Octreotide, a somatostatin analogue, mediates its antiproliferative action in pituitary tumor cells by altering phosphatidylinositol 3-kinase signaling and inducing Zac1 expression

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Published on Monday, 18 August 2014

Abstract

Somatostatin limits cell growth by inhibiting the proliferative activity of growth factor receptors.

In this study, it is shown that in pituitary tumor cells, the somatostatin analogue octreotide produces its antiproliferative action by inducing the expression the tumor suppressor gene Zac1. ZAC/Zac1 induces cell cycle arrest and apoptosis and is highly expressed in normal pituitary, mammary, and ovarian glands but is down-regulated in pituitary, breast, and ovarian tumors.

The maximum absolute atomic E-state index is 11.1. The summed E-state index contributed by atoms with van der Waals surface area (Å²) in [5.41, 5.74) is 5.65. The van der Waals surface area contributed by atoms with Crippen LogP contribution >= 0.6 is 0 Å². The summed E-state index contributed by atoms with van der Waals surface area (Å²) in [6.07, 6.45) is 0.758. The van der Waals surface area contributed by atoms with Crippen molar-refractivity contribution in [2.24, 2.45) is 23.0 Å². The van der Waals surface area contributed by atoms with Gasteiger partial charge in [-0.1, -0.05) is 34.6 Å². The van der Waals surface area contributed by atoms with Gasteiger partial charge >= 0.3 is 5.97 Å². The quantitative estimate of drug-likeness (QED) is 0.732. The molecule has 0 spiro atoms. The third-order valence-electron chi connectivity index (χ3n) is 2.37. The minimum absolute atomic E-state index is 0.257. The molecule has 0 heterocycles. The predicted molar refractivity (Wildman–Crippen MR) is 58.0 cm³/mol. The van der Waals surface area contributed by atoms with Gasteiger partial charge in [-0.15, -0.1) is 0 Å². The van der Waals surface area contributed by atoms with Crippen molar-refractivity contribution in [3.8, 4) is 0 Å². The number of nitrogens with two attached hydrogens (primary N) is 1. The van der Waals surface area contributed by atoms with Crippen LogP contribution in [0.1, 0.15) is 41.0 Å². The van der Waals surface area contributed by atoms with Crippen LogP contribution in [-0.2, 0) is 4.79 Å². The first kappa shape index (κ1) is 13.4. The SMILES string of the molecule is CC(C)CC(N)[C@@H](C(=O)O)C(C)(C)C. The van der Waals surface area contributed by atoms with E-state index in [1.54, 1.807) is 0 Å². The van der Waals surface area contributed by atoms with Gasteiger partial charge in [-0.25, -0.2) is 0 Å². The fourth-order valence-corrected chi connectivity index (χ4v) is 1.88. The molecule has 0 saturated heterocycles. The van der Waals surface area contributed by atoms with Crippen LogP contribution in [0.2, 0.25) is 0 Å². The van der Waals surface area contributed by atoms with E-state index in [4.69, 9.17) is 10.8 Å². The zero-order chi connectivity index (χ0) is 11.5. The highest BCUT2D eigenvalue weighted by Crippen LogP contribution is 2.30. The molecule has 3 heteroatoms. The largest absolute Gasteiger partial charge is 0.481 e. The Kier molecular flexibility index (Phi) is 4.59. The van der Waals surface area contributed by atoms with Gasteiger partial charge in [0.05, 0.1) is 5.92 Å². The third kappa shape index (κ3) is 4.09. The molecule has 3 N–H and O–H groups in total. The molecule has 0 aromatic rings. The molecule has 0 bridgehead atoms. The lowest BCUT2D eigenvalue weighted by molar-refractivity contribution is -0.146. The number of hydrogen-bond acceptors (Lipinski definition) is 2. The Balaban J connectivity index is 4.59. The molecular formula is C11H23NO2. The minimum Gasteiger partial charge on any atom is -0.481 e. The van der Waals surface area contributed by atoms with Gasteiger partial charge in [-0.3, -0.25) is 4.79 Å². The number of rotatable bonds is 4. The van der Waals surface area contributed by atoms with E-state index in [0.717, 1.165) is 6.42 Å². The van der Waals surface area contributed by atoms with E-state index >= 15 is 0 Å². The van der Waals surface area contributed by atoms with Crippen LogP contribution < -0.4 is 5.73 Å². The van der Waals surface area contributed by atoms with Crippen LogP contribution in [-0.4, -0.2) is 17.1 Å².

Knocking down Zac1 by RNA interference abolished the antiproliferative effect of octreotide in pituitary tumor cells, indicating that Zac1 is necessary for the action of octreotide. The effect of octreotide on Zac1 expression was pertussis toxin sensitive and was abolished after transfection with a dominant negative vector for SHP-1. Zac1 is a target of the phosphatidylinositol 3-kinase (PI3K) survival pathway.

Octreotide treatment decreased the tyrosine phosphorylation levels of the PI3K regulatory subunit p85, induced dephosphorylation of phosphoinositide-dependent kinase 1 (PDK1) and Akt, and activated glycogen synthase kinase 3beta (GSKbeta).

Therefore, in pituitary tumor cells, somatostatin analogues produce their antiproliferative action by acting on the PI3K/Akt signaling pathway and increasing Zac1 gene expression.

 

 

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